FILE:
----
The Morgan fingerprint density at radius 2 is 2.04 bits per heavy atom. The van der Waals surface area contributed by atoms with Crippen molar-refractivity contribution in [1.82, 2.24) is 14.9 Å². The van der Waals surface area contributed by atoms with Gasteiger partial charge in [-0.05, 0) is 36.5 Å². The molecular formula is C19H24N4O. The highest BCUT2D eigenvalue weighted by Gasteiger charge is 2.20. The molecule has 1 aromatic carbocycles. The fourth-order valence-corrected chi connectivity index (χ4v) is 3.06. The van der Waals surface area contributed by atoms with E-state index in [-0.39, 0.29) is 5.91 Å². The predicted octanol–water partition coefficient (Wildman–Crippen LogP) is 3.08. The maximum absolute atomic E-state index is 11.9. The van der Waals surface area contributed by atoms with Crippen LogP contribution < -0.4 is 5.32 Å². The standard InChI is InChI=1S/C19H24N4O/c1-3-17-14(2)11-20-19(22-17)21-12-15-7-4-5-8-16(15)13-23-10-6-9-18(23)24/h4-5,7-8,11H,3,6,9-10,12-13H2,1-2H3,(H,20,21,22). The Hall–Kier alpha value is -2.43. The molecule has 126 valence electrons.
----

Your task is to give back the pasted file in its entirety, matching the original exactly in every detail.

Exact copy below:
The Morgan fingerprint density at radius 2 is 2.04 bits per heavy atom. The van der Waals surface area contributed by atoms with Crippen molar-refractivity contribution in [1.82, 2.24) is 14.9 Å². The van der Waals surface area contributed by atoms with Gasteiger partial charge in [-0.05, 0) is 36.5 Å². The molecular formula is C19H24N4O. The highest BCUT2D eigenvalue weighted by Gasteiger charge is 2.20. The molecule has 1 aromatic carbocycles. The fourth-order valence-corrected chi connectivity index (χ4v) is 3.06. The van der Waals surface area contributed by atoms with E-state index in [-0.39, 0.29) is 5.91 Å². The predicted octanol–water partition coefficient (Wildman–Crippen LogP) is 3.08. The maximum absolute atomic E-state index is 11.9. The van der Waals surface area contributed by atoms with Crippen LogP contribution < -0.4 is 5.32 Å². The standard InChI is InChI=1S/C19H24N4O/c1-3-17-14(2)11-20-19(22-17)21-12-15-7-4-5-8-16(15)13-23-10-6-9-18(23)24/h4-5,7-8,11H,3,6,9-10,12-13H2,1-2H3,(H,20,21,22). The Hall–Kier alpha value is -2.43. The molecule has 126 valence electrons.